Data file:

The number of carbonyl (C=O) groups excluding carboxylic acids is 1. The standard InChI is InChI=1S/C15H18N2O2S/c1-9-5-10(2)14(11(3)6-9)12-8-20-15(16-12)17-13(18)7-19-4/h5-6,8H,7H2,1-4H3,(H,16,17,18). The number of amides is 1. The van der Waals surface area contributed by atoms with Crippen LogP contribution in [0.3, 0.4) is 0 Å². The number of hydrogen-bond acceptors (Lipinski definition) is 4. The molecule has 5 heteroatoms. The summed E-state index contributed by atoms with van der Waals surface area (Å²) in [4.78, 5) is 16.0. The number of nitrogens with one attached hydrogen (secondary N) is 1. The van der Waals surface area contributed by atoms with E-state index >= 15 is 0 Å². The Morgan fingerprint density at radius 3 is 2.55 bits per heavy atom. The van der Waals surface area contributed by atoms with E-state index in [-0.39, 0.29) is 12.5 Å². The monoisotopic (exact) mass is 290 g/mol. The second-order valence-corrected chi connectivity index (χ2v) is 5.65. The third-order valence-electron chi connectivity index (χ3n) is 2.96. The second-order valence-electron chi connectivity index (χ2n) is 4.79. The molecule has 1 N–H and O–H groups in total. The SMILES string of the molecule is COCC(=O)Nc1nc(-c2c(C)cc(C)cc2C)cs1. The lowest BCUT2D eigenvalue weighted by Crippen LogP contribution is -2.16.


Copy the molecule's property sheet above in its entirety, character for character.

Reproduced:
The number of carbonyl (C=O) groups excluding carboxylic acids is 1. The standard InChI is InChI=1S/C15H18N2O2S/c1-9-5-10(2)14(11(3)6-9)12-8-20-15(16-12)17-13(18)7-19-4/h5-6,8H,7H2,1-4H3,(H,16,17,18). The number of amides is 1. The van der Waals surface area contributed by atoms with Crippen LogP contribution in [0.3, 0.4) is 0 Å². The number of hydrogen-bond acceptors (Lipinski definition) is 4. The molecule has 5 heteroatoms. The summed E-state index contributed by atoms with van der Waals surface area (Å²) in [4.78, 5) is 16.0. The number of nitrogens with one attached hydrogen (secondary N) is 1. The van der Waals surface area contributed by atoms with E-state index >= 15 is 0 Å². The Morgan fingerprint density at radius 3 is 2.55 bits per heavy atom. The van der Waals surface area contributed by atoms with E-state index in [-0.39, 0.29) is 12.5 Å². The monoisotopic (exact) mass is 290 g/mol. The second-order valence-corrected chi connectivity index (χ2v) is 5.65. The third-order valence-electron chi connectivity index (χ3n) is 2.96. The second-order valence-electron chi connectivity index (χ2n) is 4.79. The molecule has 1 N–H and O–H groups in total. The SMILES string of the molecule is COCC(=O)Nc1nc(-c2c(C)cc(C)cc2C)cs1. The lowest BCUT2D eigenvalue weighted by Crippen LogP contribution is -2.16.